Advantages And Disadvantages Of Upset Welding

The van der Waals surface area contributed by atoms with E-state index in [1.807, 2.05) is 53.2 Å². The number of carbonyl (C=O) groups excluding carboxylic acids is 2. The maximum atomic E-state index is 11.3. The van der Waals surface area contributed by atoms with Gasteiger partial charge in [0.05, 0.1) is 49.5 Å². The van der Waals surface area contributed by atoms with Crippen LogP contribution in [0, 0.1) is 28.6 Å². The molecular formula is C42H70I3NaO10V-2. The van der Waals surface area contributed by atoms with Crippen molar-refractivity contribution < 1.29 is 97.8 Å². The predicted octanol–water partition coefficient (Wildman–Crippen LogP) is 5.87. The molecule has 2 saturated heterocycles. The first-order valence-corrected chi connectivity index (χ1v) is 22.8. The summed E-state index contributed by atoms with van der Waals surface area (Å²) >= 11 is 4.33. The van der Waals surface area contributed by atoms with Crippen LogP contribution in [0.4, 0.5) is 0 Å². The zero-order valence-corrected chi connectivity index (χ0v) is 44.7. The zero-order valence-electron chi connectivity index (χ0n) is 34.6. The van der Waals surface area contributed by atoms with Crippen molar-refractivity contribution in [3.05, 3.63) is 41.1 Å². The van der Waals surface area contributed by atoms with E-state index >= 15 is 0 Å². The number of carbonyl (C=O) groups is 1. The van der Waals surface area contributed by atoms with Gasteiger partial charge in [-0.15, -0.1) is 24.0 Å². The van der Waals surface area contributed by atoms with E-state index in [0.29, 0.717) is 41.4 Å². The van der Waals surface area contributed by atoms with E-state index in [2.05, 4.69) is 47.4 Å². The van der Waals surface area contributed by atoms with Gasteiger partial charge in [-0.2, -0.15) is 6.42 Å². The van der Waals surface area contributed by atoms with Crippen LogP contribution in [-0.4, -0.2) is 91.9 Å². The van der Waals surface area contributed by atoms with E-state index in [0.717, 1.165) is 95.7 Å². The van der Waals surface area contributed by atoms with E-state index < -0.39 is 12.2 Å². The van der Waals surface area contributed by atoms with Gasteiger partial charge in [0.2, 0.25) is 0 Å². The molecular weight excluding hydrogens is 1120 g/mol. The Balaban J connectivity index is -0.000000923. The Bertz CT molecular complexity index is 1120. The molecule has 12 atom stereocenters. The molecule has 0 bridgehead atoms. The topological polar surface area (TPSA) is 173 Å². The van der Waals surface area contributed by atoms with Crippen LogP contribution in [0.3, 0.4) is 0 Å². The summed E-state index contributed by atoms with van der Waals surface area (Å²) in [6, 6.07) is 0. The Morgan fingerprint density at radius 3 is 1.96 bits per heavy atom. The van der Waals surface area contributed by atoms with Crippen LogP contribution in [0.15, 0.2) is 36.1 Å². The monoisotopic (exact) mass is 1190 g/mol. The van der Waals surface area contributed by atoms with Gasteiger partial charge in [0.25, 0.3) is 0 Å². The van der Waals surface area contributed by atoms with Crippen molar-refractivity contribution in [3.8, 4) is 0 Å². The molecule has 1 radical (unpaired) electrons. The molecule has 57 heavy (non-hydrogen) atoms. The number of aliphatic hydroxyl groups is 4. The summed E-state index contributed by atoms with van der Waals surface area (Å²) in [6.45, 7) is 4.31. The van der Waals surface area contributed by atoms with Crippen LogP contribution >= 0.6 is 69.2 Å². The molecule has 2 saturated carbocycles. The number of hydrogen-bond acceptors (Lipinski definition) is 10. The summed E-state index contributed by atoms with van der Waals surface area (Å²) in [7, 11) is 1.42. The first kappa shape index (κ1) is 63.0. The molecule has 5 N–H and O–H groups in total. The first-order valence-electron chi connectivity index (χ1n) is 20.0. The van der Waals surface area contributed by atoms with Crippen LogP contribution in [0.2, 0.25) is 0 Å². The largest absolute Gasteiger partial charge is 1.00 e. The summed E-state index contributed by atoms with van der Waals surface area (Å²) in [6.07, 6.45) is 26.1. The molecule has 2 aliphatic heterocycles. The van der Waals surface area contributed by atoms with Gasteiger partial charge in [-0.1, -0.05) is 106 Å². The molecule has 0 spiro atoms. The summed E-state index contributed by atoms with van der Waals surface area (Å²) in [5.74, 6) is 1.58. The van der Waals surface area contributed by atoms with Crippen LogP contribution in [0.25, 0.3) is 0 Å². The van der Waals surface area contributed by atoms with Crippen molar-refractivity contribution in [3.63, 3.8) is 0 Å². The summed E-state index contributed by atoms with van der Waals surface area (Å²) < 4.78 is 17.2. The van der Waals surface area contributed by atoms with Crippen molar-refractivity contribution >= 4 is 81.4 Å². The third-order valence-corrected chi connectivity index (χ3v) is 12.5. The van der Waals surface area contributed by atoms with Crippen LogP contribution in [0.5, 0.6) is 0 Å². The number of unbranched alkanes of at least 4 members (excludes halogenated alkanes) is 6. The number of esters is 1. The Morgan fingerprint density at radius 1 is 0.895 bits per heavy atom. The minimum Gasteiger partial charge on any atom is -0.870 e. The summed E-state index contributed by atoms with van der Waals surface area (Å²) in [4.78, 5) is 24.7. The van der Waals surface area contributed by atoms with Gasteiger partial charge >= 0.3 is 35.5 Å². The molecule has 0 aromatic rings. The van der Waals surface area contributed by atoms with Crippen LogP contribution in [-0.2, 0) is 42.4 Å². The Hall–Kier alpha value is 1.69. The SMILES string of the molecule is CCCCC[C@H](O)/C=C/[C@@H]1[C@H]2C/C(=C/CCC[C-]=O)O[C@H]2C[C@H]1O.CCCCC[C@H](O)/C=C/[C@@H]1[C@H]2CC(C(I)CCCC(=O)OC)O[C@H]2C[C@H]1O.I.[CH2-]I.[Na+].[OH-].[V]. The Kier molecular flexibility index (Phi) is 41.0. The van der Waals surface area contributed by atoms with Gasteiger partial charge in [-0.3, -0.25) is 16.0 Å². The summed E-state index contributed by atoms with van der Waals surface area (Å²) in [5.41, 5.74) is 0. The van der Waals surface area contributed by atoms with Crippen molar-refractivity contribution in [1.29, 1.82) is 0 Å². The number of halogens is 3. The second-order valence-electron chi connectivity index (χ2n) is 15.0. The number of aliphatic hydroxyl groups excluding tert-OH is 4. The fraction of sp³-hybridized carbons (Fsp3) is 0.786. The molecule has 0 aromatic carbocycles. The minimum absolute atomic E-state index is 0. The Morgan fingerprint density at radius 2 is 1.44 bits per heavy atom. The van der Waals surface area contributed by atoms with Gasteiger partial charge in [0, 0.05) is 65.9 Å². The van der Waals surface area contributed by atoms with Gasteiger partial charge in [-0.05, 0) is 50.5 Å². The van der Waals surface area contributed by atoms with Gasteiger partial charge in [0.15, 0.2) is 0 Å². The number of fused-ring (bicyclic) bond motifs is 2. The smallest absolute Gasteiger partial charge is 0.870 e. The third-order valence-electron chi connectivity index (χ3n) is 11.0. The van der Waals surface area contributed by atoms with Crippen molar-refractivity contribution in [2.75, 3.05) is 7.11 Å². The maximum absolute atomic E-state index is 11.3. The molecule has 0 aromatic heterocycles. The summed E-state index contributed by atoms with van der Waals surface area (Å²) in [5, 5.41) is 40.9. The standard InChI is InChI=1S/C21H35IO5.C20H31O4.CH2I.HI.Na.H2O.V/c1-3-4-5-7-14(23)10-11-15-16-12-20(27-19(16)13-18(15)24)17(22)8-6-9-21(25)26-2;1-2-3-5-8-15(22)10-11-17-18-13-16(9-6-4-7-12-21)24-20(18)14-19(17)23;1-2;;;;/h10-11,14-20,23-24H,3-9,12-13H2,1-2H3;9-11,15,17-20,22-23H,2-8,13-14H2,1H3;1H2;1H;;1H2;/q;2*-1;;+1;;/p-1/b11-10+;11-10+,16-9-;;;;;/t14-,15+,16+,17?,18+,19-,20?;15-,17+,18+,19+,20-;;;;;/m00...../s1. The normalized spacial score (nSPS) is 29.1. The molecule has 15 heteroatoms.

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Kerstens (2009, p. 11), describes the upset welding process as: The two ends of a work-piece are brought together under a high welding or upsetting force before the application of the welding current. Due to the contact resistance of the two workpieces the interface becomes warmer and when the material is warm enough, an extra upsetting pressure is applied, material extrudes out-wards forming an upset, and the two workpieces join. The literature related to this process to date has been limited (KERSTENS, 2009). Resistance upset welding, unusually of other resistance welding processes, is a solid-state welding process. It involves the interaction of electrical, thermal, mechanical and metallurgical phenomena (KERSTENS, 2009). In comparison with fusion welding processes, the metallurgical properties and chemical composition are not significantly modified leading to better mechanical properties (KANNE, 1994). Simplicity, welding speed, capability of remote control and independence of welding quality from the operator skill are the other advantages of this process (KANNE, 1994). Temperatures are lower than for fusion welding, and there are no transformations or solidification stresses induced by melting. The fact that is a solid-state process enables to weld within the supercooled liquid temperature (ΔTx), and hence below the BMG crystallization temperature (Tx). This feature allied to short welding cycles and high cooling rates allows for the hypothesis that, with correct

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